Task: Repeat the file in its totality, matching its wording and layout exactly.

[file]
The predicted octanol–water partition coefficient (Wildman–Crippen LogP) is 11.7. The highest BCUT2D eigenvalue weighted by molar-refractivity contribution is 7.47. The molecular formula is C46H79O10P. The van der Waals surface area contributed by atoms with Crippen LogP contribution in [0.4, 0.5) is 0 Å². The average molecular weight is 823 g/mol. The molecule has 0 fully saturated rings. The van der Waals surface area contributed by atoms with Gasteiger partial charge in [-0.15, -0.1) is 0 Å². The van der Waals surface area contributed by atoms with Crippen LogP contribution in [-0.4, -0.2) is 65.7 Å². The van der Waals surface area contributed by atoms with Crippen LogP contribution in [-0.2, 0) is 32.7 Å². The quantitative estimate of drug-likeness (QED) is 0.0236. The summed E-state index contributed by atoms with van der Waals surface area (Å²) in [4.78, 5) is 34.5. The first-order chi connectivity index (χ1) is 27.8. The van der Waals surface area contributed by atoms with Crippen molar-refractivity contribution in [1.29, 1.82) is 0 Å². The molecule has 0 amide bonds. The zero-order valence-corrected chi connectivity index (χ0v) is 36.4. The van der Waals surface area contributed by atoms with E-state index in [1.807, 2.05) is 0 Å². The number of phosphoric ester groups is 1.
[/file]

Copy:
The predicted octanol–water partition coefficient (Wildman–Crippen LogP) is 11.7. The highest BCUT2D eigenvalue weighted by molar-refractivity contribution is 7.47. The molecular formula is C46H79O10P. The van der Waals surface area contributed by atoms with Crippen LogP contribution in [0.4, 0.5) is 0 Å². The average molecular weight is 823 g/mol. The molecule has 0 fully saturated rings. The van der Waals surface area contributed by atoms with Gasteiger partial charge in [-0.15, -0.1) is 0 Å². The van der Waals surface area contributed by atoms with Crippen LogP contribution in [-0.4, -0.2) is 65.7 Å². The van der Waals surface area contributed by atoms with Crippen LogP contribution in [-0.2, 0) is 32.7 Å². The quantitative estimate of drug-likeness (QED) is 0.0236. The summed E-state index contributed by atoms with van der Waals surface area (Å²) in [4.78, 5) is 34.5. The first-order chi connectivity index (χ1) is 27.8. The van der Waals surface area contributed by atoms with Crippen molar-refractivity contribution in [1.29, 1.82) is 0 Å². The molecule has 0 amide bonds. The zero-order valence-corrected chi connectivity index (χ0v) is 36.4. The van der Waals surface area contributed by atoms with E-state index in [1.807, 2.05) is 0 Å². The number of phosphoric ester groups is 1.